famous. These are usually handmade, with naturally dyed wool.
Colors range from bright and cheerful to subdued to faded. Some carpets
are older, and some are antique.
Fine Berber Carpet with natural
Fez carpets are very densely knotted,
of excellent quality, with intricate patterns. They are also the
most expensive. These will always have a tag indicating the quality.
Wool and Silk Kilim with
Platter made from Thuya wood,
Lemon and Ebony
Kilims are beautiful rugs that are
much cheaper to buy. They are made of wool or silk or a combination.
They make great wall hangings.
Food and Spices
In general all food in Morocco
is suspect. Unless it's been packaged by a large corporation, like
Dannon yogurt (which is rarely refrigerated in Morocco), you take your
chances. Unless it's something well preserved you probably won't
want to take it home. The best thing to buy to remember the food
(no imodium doesn't count) is Moroccan spices. Every medina has a
few spice shops and you should visit one just to see and smell the variety.
There are various spice mixes you can buy. We found the overall spiciness
of Moroccan food to be bland to our jaded taste buds. It's certainly
spicier than European food but doesn't match Mexican or Thai food for heat.
Moroccans love their olives and
export a huge amount. They come in many flavors with the sour, lemony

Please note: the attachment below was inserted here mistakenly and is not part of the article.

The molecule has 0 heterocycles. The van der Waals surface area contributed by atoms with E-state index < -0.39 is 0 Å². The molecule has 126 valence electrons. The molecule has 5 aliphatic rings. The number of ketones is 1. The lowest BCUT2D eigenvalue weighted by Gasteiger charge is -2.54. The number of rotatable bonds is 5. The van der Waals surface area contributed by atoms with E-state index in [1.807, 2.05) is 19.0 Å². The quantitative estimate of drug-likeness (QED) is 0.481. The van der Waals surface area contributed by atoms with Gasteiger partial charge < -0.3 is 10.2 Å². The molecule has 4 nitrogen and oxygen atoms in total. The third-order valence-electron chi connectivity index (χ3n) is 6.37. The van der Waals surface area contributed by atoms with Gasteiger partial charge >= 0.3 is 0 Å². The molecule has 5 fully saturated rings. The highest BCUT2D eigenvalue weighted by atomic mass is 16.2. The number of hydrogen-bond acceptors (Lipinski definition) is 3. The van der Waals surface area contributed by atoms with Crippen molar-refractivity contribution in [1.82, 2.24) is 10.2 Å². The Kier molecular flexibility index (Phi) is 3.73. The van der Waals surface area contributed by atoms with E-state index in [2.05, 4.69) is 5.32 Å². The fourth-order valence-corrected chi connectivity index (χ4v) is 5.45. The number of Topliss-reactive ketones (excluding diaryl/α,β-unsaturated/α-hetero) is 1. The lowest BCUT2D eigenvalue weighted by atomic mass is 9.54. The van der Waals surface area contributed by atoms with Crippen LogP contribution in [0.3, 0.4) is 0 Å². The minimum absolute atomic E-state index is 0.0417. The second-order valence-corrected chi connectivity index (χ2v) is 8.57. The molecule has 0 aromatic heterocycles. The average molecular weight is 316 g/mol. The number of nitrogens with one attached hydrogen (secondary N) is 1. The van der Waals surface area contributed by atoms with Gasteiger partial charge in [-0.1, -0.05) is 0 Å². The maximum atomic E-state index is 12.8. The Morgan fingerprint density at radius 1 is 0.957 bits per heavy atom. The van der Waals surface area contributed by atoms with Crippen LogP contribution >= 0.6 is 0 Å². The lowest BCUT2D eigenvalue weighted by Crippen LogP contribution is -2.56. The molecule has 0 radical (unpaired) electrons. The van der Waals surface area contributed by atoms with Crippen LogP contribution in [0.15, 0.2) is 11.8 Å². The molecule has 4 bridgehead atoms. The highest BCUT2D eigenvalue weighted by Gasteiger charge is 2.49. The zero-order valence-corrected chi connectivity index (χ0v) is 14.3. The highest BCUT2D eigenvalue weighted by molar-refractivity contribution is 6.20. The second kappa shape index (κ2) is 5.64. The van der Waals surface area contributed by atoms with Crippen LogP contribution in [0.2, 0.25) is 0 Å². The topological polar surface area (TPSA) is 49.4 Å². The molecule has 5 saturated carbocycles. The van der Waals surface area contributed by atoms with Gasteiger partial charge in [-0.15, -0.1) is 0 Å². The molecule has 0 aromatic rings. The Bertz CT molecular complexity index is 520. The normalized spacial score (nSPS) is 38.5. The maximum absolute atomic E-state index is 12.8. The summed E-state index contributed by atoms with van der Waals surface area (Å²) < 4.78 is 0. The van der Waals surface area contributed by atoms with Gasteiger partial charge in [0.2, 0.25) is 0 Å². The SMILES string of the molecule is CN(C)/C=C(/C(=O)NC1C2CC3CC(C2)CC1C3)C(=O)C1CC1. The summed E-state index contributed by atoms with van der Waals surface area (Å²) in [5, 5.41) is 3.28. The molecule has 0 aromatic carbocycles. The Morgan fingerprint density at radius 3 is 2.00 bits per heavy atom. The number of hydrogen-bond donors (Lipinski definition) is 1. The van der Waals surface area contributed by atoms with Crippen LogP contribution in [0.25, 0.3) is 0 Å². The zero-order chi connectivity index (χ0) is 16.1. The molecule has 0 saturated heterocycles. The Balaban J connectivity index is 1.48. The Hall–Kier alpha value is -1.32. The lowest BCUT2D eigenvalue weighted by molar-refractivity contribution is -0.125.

kind being most popular. Olives are served with most meals and as
part of Tagines and Couscous dishes. We enjoyed the variety, particularly
the garlic and wine flavored olives. However we found the quality
and consistency of olives throughout Morocco to be unreliable. Then
again we were used to Spanish Olives which were always great!
Beautiful Metalwork - Fez
Morocco is famous for it's copperwork,
especially round platters. But you can find an infinite variety of
goods made from metal. Copper, silver, bronze are all worked into
intricate Islamic patterns on just about everything. Quality jewelry
is a little harder to find, but good craftmanship is usually a bargain.
Fragrant Thuya wood box with
metal boxes and colorful Moroccan
To Purchase a similar box or
other Thuya wood products check
Moroccans do some very nice woodworking.
Particularly attractive is the Thuya wood from Essaouira. The wood
has beautiful burls and a very strong scent. It is often inlaid with
silver or other woods. You can pickup small to large boxes, bowls,
carvings, chess sets, even furniture. We recommend you buy Thuya
wood in Essaouira from the craftsmen who make it, if you are journeying
Moroccan clothing can seem very
practical and fashionable during your visit. If you find that you didn't